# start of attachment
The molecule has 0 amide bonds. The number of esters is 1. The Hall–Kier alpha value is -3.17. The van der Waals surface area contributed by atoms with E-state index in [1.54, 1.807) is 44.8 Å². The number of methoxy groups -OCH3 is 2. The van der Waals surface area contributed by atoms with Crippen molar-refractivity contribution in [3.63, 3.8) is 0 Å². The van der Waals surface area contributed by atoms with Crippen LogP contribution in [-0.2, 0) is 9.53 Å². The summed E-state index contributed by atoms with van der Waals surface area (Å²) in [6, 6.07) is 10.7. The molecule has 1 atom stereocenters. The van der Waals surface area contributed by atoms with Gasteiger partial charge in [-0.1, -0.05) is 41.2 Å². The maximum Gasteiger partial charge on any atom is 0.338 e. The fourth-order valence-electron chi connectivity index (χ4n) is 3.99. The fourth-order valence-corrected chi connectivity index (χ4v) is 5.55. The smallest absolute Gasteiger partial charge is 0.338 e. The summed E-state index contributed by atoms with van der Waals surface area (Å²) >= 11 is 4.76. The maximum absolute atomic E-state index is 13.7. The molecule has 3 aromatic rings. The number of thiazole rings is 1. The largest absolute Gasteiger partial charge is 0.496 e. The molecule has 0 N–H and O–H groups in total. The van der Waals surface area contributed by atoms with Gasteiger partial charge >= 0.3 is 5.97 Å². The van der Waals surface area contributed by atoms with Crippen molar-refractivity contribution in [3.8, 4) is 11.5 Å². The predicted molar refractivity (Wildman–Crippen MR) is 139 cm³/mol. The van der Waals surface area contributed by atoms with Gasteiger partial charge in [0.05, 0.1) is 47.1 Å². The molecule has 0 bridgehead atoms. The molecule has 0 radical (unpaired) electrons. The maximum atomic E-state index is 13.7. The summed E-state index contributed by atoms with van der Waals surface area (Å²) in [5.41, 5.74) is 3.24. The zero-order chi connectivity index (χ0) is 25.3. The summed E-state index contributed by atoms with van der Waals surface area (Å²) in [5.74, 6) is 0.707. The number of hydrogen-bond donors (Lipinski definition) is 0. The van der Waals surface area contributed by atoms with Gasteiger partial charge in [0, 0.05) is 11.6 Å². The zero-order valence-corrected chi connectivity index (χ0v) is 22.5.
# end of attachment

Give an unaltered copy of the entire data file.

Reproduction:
The molecule has 0 amide bonds. The number of esters is 1. The Hall–Kier alpha value is -3.17. The van der Waals surface area contributed by atoms with E-state index in [1.54, 1.807) is 44.8 Å². The number of methoxy groups -OCH3 is 2. The van der Waals surface area contributed by atoms with Crippen molar-refractivity contribution in [3.63, 3.8) is 0 Å². The van der Waals surface area contributed by atoms with Crippen LogP contribution in [-0.2, 0) is 9.53 Å². The summed E-state index contributed by atoms with van der Waals surface area (Å²) in [6, 6.07) is 10.7. The molecule has 1 atom stereocenters. The van der Waals surface area contributed by atoms with Gasteiger partial charge in [-0.1, -0.05) is 41.2 Å². The maximum Gasteiger partial charge on any atom is 0.338 e. The fourth-order valence-electron chi connectivity index (χ4n) is 3.99. The fourth-order valence-corrected chi connectivity index (χ4v) is 5.55. The smallest absolute Gasteiger partial charge is 0.338 e. The summed E-state index contributed by atoms with van der Waals surface area (Å²) >= 11 is 4.76. The maximum absolute atomic E-state index is 13.7. The molecule has 3 aromatic rings. The number of thiazole rings is 1. The largest absolute Gasteiger partial charge is 0.496 e. The molecule has 0 N–H and O–H groups in total. The van der Waals surface area contributed by atoms with Gasteiger partial charge >= 0.3 is 5.97 Å². The van der Waals surface area contributed by atoms with Crippen molar-refractivity contribution in [3.8, 4) is 11.5 Å². The predicted molar refractivity (Wildman–Crippen MR) is 139 cm³/mol. The van der Waals surface area contributed by atoms with Gasteiger partial charge in [0.05, 0.1) is 47.1 Å². The molecule has 0 bridgehead atoms. The molecule has 0 radical (unpaired) electrons. The maximum atomic E-state index is 13.7. The summed E-state index contributed by atoms with van der Waals surface area (Å²) in [5.41, 5.74) is 3.24. The zero-order chi connectivity index (χ0) is 25.3. The summed E-state index contributed by atoms with van der Waals surface area (Å²) in [5.74, 6) is 0.707. The number of hydrogen-bond donors (Lipinski definition) is 0. The van der Waals surface area contributed by atoms with Gasteiger partial charge in [0, 0.05) is 11.6 Å². The zero-order valence-corrected chi connectivity index (χ0v) is 22.5.